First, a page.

Distributors could offer supply chain management services to contractors and industrial/commercial customers: In the distributor’s warehouse, for a charge, store products customers own, and charge for delivering the products. Using company trucks, pick up products from manufacturers/reps and deliver them to customer’s factories or bring the products to the distributor’s warehouse and then deliver the products.
When a customer inquires by phone about a product but doesn’t buy it, save that data; and save data about customers who browse the website but don’t buy. Of course, save data about purchases. Obtain software that can “mine” all that data to discern patterns of interest, especially for non-purchased products that are complementary to products that the customer has bought. When a customer next calls to place an order, display information about those un-purchased, complementary products of interest. And for customers who have given permission to be sent e-mail ads, send e-mails about customer-specific products of interest but not purchased (including information about any complementary products already being bought). Don’t forget the U.S. mail; print and send ads similar to those sent via e-mail.
For customers and products for which no interest was expressed, use the data about customer purchases to determine which complementary products are not being purchased. Send e-mail or printed ads about these products to those customers. And when a customer next calls to place an order, display information about those un-purchased, complementary products.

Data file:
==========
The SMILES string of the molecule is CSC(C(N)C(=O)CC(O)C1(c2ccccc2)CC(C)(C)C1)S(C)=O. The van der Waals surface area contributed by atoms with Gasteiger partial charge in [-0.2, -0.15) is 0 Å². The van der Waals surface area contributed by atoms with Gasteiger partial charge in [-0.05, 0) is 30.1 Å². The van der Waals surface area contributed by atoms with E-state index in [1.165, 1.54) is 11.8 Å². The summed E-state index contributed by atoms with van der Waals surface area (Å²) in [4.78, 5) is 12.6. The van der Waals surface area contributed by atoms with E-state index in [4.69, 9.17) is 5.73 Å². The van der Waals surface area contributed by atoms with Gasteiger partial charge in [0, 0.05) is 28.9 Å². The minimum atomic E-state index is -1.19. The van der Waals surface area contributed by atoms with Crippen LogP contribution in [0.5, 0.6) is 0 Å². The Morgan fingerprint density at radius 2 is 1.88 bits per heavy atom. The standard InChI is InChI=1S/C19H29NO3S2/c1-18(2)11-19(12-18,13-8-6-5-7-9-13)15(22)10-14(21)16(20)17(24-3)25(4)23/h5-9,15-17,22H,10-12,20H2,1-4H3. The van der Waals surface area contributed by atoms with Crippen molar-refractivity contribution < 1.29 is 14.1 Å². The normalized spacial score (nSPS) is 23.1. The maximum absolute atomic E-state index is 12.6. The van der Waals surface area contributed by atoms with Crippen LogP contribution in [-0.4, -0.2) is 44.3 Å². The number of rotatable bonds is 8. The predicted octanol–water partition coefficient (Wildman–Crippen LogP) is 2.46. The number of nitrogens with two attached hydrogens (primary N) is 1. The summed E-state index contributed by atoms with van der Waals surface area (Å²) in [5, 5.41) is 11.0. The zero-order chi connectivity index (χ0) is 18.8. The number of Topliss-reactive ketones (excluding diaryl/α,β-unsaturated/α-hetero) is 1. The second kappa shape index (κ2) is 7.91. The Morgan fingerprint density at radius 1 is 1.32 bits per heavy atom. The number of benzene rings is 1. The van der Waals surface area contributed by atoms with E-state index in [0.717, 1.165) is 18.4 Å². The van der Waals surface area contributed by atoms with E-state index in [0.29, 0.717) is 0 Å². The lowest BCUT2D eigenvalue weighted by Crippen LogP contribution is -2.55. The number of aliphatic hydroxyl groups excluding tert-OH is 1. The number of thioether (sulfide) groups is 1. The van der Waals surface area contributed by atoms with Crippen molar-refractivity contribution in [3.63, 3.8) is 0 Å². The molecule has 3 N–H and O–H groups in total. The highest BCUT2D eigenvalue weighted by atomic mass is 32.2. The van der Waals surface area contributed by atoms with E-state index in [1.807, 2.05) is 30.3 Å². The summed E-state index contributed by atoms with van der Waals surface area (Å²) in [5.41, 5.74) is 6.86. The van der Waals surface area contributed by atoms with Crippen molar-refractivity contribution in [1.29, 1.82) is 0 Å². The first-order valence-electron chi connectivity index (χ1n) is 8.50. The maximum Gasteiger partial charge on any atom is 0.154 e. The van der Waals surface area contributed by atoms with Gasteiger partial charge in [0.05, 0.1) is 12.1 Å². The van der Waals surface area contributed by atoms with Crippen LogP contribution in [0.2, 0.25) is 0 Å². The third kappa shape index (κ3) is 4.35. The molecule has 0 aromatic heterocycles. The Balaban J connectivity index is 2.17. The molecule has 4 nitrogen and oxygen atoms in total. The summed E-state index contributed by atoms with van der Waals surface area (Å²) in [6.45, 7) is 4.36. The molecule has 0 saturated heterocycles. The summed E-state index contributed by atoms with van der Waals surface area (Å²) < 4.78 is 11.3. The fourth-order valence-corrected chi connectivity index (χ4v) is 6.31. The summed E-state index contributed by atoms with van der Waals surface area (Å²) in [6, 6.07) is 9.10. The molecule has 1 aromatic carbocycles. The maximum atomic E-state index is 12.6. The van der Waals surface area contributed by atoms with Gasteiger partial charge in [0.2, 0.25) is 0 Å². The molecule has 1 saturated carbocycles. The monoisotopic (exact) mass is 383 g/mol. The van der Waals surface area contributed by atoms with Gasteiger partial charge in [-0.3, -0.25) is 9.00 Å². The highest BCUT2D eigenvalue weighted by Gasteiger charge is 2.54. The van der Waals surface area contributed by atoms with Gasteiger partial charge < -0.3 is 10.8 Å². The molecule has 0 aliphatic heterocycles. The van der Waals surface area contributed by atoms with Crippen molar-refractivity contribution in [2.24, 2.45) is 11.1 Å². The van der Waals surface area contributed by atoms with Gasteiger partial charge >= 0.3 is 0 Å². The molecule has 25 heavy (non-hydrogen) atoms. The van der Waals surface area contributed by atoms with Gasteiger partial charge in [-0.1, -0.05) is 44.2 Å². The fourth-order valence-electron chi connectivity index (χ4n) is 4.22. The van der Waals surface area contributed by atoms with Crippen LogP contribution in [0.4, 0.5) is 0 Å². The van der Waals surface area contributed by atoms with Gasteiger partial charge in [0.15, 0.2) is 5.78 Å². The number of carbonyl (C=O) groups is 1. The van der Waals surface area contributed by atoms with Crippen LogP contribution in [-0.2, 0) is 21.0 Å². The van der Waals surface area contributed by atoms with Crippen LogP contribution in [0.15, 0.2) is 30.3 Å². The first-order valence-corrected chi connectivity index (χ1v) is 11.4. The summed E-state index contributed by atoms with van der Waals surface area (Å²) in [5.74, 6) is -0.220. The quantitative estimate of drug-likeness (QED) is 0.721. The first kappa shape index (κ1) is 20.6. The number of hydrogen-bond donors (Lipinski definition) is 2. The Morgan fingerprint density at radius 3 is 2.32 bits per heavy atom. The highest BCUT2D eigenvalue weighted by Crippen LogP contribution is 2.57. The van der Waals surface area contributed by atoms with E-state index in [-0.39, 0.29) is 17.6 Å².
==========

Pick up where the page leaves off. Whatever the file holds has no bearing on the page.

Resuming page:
After all that data mining, give outside salespeople printed lists of complementary products not purchased by their customers, especially products for which an interest has been expressed. And in Mr. B’s spirit of using technology, don’t print lists; transfer each list to the salesperson’s tablet, and enable the tablet to be used to place orders from the field.
No matter what happens to the Washington Post, there are many ideas that can be borrowed from Mr. Bezos, Amazon.com and AmazonSupply. Some of these ideas can help industrial distributors compete with AmazonSupply. Most important, develop the habit of thinking out of the box and using technology to enhance the distributorship and offer new services to customers.
For more than 30 years, Dick Friedman has worked with fastener, tool, industrial and MRO distributors to develop long range plans and acquire technology. He is a Certified Management Consultant and is objective and unbiased. He has a Bachelor of Engineering and MBA degrees, and can be reached at (847) 256-1410 for a FREE consultation. Or visit www.GenBusCon.com for more information or to send e-mail.